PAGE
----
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Rare Mitzvah on the Avenue

Rare Mitzvah on the Avenue

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Rare Mitzvah fulfilled on the Avenue

 

 

The Torah (Deuteronomy 22:8) states “When you build a new house, you shall build a parapet for your roof, do not allow blood (to be spilled) in your house when one (who may fall) falls from it.” From this verse we derive the obligation to remove all potential hazards from our property so that no one should hurt themselves, including placing a gate, called a Ma’akeh in Hebrew, around a flat roof or exposed balcony.

 

Most people do not have the opportunity to fulfill this precept as they purchase existing homes. Even those that build new homes do not usually have the opportunity to participate in the placing of a railing around a roof or balcony as it is generally included in the contractors role.

 

Ms. Paula (Tamar) George, a New Orleanian living on St. Charles Ave in the lower Garden District, renovated her home. One of the areas renovated was a second floor room that had been changed by the previous owner from a porch to an enclosed room. In the process of renovation, the enclosed room was reverted back to a porch. In doing so the porch, accessible via large floor-to-ceiling windows, was left exposed without a railing. While visiting one day, Rabbi Mendel Rivkin observed that according to Torah law the porch required a railing. Since the Mitzvah is so rare Ms. George had never heard of it. After hearing about the Mitzvah of Ma’akeh, she enthusiastically threw herself into the building project. Living, as she does, in a historic district, where all zoning issues are compounded manifold, this was not an easy task. The railing would have to match the decor of the home and neighborhood. It would require approval by the Historic District Landmarks Commission (HDLC), the architect and Paula’s Feng Shuei consultant. Lastly it would have to meet the Halachic requirements of a Ma’akeh.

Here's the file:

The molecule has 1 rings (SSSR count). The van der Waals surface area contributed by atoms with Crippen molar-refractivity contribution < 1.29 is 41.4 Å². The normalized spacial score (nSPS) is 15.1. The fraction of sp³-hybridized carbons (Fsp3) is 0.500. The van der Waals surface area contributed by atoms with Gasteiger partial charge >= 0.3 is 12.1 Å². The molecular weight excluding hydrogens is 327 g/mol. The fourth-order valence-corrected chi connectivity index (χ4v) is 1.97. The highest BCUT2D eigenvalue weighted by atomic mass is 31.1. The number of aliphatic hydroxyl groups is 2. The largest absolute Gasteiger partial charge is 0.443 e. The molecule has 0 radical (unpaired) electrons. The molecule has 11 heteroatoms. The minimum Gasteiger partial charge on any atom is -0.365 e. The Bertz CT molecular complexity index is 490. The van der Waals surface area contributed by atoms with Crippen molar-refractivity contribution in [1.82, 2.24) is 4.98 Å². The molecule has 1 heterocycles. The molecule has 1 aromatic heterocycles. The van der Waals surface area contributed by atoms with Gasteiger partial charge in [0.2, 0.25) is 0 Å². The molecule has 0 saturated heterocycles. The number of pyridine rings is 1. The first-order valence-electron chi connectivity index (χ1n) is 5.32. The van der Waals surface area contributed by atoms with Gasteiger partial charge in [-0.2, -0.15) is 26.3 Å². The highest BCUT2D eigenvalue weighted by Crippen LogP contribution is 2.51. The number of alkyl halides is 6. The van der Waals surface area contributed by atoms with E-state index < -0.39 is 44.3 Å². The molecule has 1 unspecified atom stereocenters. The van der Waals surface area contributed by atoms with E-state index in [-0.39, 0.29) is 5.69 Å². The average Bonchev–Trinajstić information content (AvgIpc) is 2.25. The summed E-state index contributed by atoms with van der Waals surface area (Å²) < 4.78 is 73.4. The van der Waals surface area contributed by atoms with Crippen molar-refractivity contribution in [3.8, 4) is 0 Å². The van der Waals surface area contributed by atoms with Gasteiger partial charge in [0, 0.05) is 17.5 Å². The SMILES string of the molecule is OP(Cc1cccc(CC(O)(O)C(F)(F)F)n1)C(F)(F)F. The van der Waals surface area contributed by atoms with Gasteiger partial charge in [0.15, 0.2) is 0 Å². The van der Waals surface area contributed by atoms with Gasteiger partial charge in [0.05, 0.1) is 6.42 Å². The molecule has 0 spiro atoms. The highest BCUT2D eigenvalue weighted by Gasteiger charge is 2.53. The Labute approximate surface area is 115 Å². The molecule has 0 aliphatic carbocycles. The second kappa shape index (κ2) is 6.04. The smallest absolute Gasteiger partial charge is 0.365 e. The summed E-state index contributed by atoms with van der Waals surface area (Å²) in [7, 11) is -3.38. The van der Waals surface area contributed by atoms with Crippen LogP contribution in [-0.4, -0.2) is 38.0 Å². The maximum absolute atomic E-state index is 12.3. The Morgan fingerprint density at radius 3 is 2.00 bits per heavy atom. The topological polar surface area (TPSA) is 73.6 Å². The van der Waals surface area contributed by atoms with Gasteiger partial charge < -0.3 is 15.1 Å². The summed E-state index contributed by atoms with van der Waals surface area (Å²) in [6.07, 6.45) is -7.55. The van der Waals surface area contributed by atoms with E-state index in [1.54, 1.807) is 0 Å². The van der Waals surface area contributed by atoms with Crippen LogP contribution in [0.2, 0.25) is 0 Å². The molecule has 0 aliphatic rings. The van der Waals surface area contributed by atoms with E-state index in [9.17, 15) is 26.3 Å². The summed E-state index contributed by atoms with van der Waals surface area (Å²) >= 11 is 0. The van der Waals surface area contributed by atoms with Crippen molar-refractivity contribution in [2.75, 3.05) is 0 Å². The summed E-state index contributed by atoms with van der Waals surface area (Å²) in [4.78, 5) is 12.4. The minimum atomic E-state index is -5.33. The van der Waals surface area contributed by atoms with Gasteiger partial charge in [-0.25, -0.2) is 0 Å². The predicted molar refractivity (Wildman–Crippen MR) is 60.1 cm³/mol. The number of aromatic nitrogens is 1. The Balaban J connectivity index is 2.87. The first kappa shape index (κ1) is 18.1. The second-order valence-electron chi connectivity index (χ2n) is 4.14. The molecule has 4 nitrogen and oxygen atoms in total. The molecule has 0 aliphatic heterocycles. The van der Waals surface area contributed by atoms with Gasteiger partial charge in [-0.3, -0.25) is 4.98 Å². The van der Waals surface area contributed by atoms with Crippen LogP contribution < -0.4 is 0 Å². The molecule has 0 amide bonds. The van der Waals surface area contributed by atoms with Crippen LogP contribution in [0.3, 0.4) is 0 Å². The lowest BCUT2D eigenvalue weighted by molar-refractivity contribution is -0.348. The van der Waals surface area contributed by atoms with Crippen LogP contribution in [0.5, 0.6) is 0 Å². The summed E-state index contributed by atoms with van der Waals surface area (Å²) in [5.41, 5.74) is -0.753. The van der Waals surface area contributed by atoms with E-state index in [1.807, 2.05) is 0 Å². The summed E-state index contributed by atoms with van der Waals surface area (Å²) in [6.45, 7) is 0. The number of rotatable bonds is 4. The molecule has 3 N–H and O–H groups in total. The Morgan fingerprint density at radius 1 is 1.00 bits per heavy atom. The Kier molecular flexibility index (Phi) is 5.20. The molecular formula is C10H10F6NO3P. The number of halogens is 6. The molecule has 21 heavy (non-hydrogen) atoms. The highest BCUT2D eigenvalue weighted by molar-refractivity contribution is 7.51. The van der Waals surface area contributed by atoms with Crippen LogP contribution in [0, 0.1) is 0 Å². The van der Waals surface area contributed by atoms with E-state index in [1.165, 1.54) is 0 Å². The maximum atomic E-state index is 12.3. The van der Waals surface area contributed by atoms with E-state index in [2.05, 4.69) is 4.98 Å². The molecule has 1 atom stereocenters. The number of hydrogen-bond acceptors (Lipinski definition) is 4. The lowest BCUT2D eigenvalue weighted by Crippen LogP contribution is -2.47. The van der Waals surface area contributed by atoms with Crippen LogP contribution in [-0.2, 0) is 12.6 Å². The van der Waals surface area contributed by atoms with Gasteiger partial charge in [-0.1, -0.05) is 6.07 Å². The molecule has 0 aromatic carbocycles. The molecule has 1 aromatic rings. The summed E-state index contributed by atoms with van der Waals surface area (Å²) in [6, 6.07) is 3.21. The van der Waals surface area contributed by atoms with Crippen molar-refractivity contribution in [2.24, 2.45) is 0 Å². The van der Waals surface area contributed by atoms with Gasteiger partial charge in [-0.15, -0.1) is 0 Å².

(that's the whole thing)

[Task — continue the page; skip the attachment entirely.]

After more than a year’s worth of effort it appeared that the railing would be complete in late November. It was suggested that the occasion of the railing’s completion could be used as a learning experience for the community, most of whom have never heard of this Mitzvah, let alone fulfilled it. Being the New Orleanian that she is, Ms. George decided to throw a “parapet party” to celebrate the finishing of the railing. On Sunday, November 28, in the presence of friends and community members, Paula took a drill in hand and loudly recited the blessing, “Blessed are You L-rd our G‑d, King of the universe, Who has sanctified us with His precepts and instructed to make a Ma’akeh.” Amid cries of Amen and Mazel Tov she drilled in the last screw and her Ma’akeh was complete.

 

In true New Orleans spirit, the guests then proceeded to the foyer for refreshments as strains of live Jazz wafted through the room. For the guests, none of whom had ever witnessed the fulfillments of this Mitzvah, it was truly a unique experience.

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